Distorted reflections are a great way to create abstract photographs. Reflections on water surfaces are by far the most useful for this type of abstractions, and are the basis of most of these types of abstracts in Hennie Schaper's photography.
In his own words: "There are a few things one needs to take into account. First of all, one has to encounter the right conditions. The water surface should not be too calm (which leads to insufficient distortion of the primary image), nor too wild (which leads to insufficient reflection). Secondly, there should be something of interest to reflect, sometimes shapes, but mostly colours. This can range from buildings, to sunscreens, to parked cars, to graffiti, and so on. Thirdly, unlike any other type of abstract photography, one will be dealing with an ever changing subject. The movement of the water, whether it is caused by the wind or ducks swimming by, makes for a different scene every single moment. It is crucial to take a series of shots of a promising situation, to be able to pick the best one at home behind the computer. In terms of final processing, it pays of to be bold in pushing the natural colours, and to try different orientations (flipping upside down is an obvious one, but also 90 degrees rotations can be quite effective)."
Here are a number of examples, with his own descriptions (click on the images to see them in his Flickr site).
A fairly early and very straightforward example from my stream. The colours of a boat reflected in a harbour, without much post-processing. Nowadays I would push further.
I took this shot in our home town of Kampen. The apartments in the building opposite the city canal showed wild reflections on the heavily distorted water surface, with the balustrades providing the diagonal white image, and the sun screens the splashes of orange.
The same canal, and very near to the place where I shot the first image - and a totally different result. A more gentle distortion, with a reflected tree, makes for an abstract with impressionist tendencies.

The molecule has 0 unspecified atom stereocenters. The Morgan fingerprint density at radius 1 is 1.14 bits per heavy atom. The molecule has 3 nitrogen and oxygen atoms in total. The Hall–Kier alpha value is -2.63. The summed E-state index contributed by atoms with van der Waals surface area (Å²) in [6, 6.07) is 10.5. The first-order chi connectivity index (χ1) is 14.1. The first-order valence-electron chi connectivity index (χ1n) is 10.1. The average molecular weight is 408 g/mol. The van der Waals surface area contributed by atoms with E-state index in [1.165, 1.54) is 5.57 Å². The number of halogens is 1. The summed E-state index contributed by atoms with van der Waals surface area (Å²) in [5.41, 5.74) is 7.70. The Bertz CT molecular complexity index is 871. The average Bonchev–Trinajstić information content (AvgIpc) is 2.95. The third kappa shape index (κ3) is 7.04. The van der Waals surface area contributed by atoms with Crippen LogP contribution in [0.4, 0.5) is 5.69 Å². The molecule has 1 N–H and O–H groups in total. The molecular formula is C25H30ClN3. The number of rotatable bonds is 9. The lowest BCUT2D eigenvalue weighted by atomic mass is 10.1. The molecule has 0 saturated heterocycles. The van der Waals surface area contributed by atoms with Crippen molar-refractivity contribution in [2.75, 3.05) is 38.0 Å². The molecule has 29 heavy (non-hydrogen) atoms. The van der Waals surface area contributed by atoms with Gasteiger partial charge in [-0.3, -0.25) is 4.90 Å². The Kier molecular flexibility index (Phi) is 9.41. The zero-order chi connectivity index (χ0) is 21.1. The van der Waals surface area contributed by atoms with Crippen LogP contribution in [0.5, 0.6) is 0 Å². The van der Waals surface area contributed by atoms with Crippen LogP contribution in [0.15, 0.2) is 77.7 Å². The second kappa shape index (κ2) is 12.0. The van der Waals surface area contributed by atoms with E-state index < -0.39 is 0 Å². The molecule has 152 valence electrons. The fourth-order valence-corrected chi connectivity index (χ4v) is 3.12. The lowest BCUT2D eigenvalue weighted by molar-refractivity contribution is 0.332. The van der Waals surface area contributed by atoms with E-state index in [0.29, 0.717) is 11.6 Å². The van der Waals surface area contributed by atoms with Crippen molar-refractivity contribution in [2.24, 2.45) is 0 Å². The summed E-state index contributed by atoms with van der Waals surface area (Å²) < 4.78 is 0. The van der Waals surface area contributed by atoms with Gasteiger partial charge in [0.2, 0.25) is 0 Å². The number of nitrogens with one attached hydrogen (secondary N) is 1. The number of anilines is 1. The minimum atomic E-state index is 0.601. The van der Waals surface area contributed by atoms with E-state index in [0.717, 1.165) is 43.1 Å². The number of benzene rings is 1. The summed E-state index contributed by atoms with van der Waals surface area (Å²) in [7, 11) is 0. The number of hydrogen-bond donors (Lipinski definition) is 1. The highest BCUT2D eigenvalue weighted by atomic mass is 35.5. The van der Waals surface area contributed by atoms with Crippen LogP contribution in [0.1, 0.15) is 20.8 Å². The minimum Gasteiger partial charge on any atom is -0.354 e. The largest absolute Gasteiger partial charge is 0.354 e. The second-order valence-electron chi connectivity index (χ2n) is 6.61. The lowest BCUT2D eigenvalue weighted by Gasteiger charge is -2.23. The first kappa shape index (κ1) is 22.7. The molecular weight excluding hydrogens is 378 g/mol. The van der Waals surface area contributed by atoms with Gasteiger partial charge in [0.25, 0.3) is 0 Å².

This is a zoomed-in close-up of the reflection in a stagnant body of water of a painting displayed on the outside of a restaurant. To enhance the colour effect, I applied an Orton-like treatment in post-processing.
Autumn colours in a park, reflecting in a canal, are an obvious choice for this subject. I shot this one in London's Regents Park, at a moment when the shapes of the ripples caused an almost psychedelic effect.
The reflection itself is interesting due to the colours of the boat and the shapes caused by the rippling water. Rotating the original image by 90 degrees enhanced the abstract quality.
Stunning reflections of storage buildings in a water way near the place where I used to work in Amsterdam. The colours are rather subdued, even pastel-like, but the shapes of the reflections are exquisite. I rotated the image 90 degrees to get an abstracted image which resembles van Gogh's style of painting.
Here is one where I really can't remember what was actually reflected, even though I am fairly sure this is the nearby canal in Kampen. What makes this stand out is the stained glass like effect caused by this particular water movement.
This one was taken at the same location and time as the fourth example, just a different painting that was reflected. As someone commented: it looks like someone threw a bunch of paint onto the water!
Here we have an example, and one of the few reflections in my stream where the water is actually a river. It was taken at a part of the IJssel where the natural flow is decreased due to the presence of a ship and a buoy, which actually provides the purplish colour. I flipped the shot upside down for a better effect.
Ice can be effective as well. These are reflections of large buildings in Almere in the partially frozen lake. This one works because of the shapes rather than the colours, with the icy reflections adding to the overall feeling. Somewhat reminiscent of the paintings of Richter.
Another example of reflections in the river (once more the IJssel near our home): this time a night shot with the colours of traffic lights on the opposite side.
A relatively recent addition to my "distorted reflections" abstracts is what I dubbed "CoolArt": reflections of my wife's colourful paintings in the aluminium surface of a cooling bag. This is one of the better examples.